The back is an intricate structure of bones, muscles, and other tissues that forms the posterior pa...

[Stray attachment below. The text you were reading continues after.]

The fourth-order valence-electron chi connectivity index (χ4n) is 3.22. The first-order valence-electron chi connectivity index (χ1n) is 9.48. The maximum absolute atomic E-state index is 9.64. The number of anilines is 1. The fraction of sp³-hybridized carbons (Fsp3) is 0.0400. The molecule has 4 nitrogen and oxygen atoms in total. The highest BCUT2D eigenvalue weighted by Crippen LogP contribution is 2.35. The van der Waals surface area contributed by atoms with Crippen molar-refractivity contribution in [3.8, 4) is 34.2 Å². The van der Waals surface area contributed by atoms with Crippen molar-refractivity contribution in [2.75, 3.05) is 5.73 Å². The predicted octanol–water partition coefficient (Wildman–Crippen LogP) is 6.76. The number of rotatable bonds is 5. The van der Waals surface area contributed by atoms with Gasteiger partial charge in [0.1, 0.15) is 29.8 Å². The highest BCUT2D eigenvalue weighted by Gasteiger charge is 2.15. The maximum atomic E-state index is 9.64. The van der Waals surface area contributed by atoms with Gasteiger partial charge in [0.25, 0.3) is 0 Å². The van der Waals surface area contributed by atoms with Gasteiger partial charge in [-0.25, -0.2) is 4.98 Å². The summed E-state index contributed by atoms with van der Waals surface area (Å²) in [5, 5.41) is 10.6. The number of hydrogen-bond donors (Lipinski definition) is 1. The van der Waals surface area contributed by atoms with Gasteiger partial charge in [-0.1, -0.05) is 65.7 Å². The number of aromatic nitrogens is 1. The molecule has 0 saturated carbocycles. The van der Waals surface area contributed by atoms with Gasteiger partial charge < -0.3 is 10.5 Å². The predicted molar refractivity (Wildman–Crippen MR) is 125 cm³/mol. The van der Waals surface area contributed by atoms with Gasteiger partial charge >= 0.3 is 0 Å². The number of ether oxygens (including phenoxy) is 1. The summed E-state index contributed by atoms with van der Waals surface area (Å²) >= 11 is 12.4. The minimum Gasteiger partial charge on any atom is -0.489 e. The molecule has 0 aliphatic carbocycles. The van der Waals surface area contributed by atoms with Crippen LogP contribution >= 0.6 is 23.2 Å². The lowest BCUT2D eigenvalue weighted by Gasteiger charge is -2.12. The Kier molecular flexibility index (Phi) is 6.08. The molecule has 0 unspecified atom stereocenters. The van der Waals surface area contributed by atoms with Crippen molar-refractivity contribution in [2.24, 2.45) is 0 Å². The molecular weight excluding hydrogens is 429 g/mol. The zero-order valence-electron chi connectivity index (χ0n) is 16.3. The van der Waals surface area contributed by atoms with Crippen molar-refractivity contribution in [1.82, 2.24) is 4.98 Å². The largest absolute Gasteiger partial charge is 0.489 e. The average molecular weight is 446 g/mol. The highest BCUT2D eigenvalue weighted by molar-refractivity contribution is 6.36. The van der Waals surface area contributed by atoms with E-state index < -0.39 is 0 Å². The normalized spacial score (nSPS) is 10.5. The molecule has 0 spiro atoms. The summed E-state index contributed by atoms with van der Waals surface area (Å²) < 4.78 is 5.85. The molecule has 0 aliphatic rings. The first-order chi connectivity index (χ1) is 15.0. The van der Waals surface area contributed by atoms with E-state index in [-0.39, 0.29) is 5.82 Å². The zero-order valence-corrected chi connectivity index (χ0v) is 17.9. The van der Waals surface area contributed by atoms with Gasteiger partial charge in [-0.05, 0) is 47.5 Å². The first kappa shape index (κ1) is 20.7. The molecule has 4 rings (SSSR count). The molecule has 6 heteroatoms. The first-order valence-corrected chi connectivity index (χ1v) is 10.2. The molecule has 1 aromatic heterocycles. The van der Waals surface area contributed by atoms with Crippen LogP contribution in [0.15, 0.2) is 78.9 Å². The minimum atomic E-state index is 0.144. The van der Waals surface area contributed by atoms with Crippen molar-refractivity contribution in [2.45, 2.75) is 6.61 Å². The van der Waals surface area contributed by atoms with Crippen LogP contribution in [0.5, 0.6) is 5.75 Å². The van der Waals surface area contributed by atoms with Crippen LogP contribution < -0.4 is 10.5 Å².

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The back is an intricate structure of bones, muscles, and other tissues that forms the posterior part of the body's trunk, from the neck to the hipbones and pelvis. The bones that form the core of the back structure are called the spine or spinal column. This stack of more than 30 bones, vertebrae, supports the upper body's weight and houses the spinal cord. The nervous system structure that carries signals which control the body's movements and convey its sensations. Each of the bones that make up the spinal column has a hole in the center, and when these bones are stacked, it creates a channel that surrounds and protects the spinal cord. The bones or vertebrae that make up the spinal column are not stacked directly on top of each other. There are spaces between them that are maintained by round, spongy pads of cartilage called intervertebral disks. Each intervertebral disk is made up of two components, the annulus fibrosus and the nucleus pulposus. The annulus fibrosus is the tough outer portion of the disk. The nucleus pulposus is the inner gel material surrounded by the annulus fibrosus. These disks and the space between the bones that they fill, give the lower back flexibility. The disks act much like shock absorbers throughout the spinal column to cushion the bones as the body moves. Bands of tissues called ligaments and tendons hold the vertebrae in place and attach the muscles of the back to the spinal column. Small nerves called roots enter and emerge from the spinal cord through spaces between the vertebrae. The spine has four regions. Starting from the top, there are seven cervical, or neck, vertebrae, labeled C1 through C7, twelve thoracic or upper back vertebrae, labeled T1 through T12, five lumbar vertebrae, designated L1 through L5 in the lower back, and finally, the sacrum and coccyx, a group of bones fused together at the base of the spine. Intervertebral disks are located between each vertebra from C2 through S1.